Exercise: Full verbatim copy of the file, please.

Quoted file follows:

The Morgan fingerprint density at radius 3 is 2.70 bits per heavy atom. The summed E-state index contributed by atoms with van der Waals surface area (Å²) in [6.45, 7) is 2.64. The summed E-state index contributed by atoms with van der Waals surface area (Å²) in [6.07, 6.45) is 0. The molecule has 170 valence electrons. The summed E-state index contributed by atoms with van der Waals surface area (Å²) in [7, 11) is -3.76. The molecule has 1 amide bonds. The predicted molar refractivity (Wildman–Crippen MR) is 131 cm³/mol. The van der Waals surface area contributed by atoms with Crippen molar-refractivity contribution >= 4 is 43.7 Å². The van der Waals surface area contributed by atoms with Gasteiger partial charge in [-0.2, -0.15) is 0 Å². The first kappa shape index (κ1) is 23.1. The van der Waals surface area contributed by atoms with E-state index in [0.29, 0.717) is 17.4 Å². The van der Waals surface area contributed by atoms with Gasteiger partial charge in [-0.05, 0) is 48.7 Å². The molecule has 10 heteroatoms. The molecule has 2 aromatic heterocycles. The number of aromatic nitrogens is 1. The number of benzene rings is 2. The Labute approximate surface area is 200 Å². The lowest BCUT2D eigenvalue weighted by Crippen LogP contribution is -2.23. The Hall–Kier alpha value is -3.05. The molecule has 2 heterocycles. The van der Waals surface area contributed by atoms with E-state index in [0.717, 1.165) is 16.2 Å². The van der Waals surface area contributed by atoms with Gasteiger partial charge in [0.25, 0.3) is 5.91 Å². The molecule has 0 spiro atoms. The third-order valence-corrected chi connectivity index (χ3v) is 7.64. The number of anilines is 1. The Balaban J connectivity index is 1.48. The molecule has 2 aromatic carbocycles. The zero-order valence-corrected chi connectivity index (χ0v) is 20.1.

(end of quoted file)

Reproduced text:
The Morgan fingerprint density at radius 3 is 2.70 bits per heavy atom. The summed E-state index contributed by atoms with van der Waals surface area (Å²) in [6.45, 7) is 2.64. The summed E-state index contributed by atoms with van der Waals surface area (Å²) in [6.07, 6.45) is 0. The molecule has 170 valence electrons. The summed E-state index contributed by atoms with van der Waals surface area (Å²) in [7, 11) is -3.76. The molecule has 1 amide bonds. The predicted molar refractivity (Wildman–Crippen MR) is 131 cm³/mol. The van der Waals surface area contributed by atoms with Crippen molar-refractivity contribution >= 4 is 43.7 Å². The van der Waals surface area contributed by atoms with Gasteiger partial charge in [-0.2, -0.15) is 0 Å². The first kappa shape index (κ1) is 23.1. The van der Waals surface area contributed by atoms with E-state index in [0.29, 0.717) is 17.4 Å². The van der Waals surface area contributed by atoms with Gasteiger partial charge in [-0.05, 0) is 48.7 Å². The molecule has 10 heteroatoms. The molecule has 2 aromatic heterocycles. The number of aromatic nitrogens is 1. The number of benzene rings is 2. The Labute approximate surface area is 200 Å². The lowest BCUT2D eigenvalue weighted by Crippen LogP contribution is -2.23. The Hall–Kier alpha value is -3.05. The molecule has 2 heterocycles. The van der Waals surface area contributed by atoms with E-state index in [0.717, 1.165) is 16.2 Å². The van der Waals surface area contributed by atoms with Gasteiger partial charge in [0.25, 0.3) is 5.91 Å². The molecule has 0 spiro atoms. The third-order valence-corrected chi connectivity index (χ3v) is 7.64. The number of anilines is 1. The Balaban J connectivity index is 1.48. The molecule has 2 aromatic carbocycles. The zero-order valence-corrected chi connectivity index (χ0v) is 20.1.